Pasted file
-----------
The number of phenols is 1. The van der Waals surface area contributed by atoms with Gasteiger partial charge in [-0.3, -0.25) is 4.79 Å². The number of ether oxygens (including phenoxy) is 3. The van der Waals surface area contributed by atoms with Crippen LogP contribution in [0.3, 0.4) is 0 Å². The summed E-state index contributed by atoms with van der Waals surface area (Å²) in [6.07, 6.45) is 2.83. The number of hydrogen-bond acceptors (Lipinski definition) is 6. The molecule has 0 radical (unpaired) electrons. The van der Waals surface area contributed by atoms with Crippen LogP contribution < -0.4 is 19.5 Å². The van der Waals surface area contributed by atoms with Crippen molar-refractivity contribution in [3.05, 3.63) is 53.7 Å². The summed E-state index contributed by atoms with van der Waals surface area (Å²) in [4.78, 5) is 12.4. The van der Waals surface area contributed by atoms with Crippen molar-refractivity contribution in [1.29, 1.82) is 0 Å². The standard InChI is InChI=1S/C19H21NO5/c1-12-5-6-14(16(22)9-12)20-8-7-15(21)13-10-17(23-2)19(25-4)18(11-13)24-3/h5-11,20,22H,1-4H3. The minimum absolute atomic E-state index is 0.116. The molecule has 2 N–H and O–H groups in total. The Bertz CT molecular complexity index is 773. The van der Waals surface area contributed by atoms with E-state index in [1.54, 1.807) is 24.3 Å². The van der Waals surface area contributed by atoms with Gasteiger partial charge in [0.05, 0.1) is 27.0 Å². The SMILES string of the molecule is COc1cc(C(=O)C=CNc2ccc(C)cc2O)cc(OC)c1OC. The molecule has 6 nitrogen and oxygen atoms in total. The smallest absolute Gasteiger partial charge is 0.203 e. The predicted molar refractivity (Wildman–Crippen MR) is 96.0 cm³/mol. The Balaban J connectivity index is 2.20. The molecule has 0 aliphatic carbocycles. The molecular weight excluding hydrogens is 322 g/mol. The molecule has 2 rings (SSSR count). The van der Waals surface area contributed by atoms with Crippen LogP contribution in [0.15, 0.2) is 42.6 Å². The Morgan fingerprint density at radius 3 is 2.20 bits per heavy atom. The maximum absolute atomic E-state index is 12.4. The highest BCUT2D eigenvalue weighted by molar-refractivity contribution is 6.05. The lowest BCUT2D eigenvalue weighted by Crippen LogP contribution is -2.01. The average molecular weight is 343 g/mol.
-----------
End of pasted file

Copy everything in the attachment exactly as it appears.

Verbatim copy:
The number of phenols is 1. The van der Waals surface area contributed by atoms with Gasteiger partial charge in [-0.3, -0.25) is 4.79 Å². The number of ether oxygens (including phenoxy) is 3. The van der Waals surface area contributed by atoms with Crippen LogP contribution in [0.3, 0.4) is 0 Å². The summed E-state index contributed by atoms with van der Waals surface area (Å²) in [6.07, 6.45) is 2.83. The number of hydrogen-bond acceptors (Lipinski definition) is 6. The molecule has 0 radical (unpaired) electrons. The van der Waals surface area contributed by atoms with Crippen LogP contribution < -0.4 is 19.5 Å². The van der Waals surface area contributed by atoms with Crippen molar-refractivity contribution in [3.05, 3.63) is 53.7 Å². The summed E-state index contributed by atoms with van der Waals surface area (Å²) in [4.78, 5) is 12.4. The van der Waals surface area contributed by atoms with Crippen molar-refractivity contribution in [1.29, 1.82) is 0 Å². The standard InChI is InChI=1S/C19H21NO5/c1-12-5-6-14(16(22)9-12)20-8-7-15(21)13-10-17(23-2)19(25-4)18(11-13)24-3/h5-11,20,22H,1-4H3. The minimum absolute atomic E-state index is 0.116. The molecule has 2 N–H and O–H groups in total. The Bertz CT molecular complexity index is 773. The van der Waals surface area contributed by atoms with E-state index in [1.54, 1.807) is 24.3 Å². The van der Waals surface area contributed by atoms with Gasteiger partial charge in [0.05, 0.1) is 27.0 Å². The SMILES string of the molecule is COc1cc(C(=O)C=CNc2ccc(C)cc2O)cc(OC)c1OC. The molecule has 6 nitrogen and oxygen atoms in total. The smallest absolute Gasteiger partial charge is 0.203 e. The predicted molar refractivity (Wildman–Crippen MR) is 96.0 cm³/mol. The Balaban J connectivity index is 2.20. The molecule has 0 aliphatic carbocycles. The molecular weight excluding hydrogens is 322 g/mol. The molecule has 2 rings (SSSR count). The van der Waals surface area contributed by atoms with Crippen LogP contribution in [0.15, 0.2) is 42.6 Å². The Morgan fingerprint density at radius 3 is 2.20 bits per heavy atom. The maximum absolute atomic E-state index is 12.4. The highest BCUT2D eigenvalue weighted by molar-refractivity contribution is 6.05. The lowest BCUT2D eigenvalue weighted by Crippen LogP contribution is -2.01. The average molecular weight is 343 g/mol.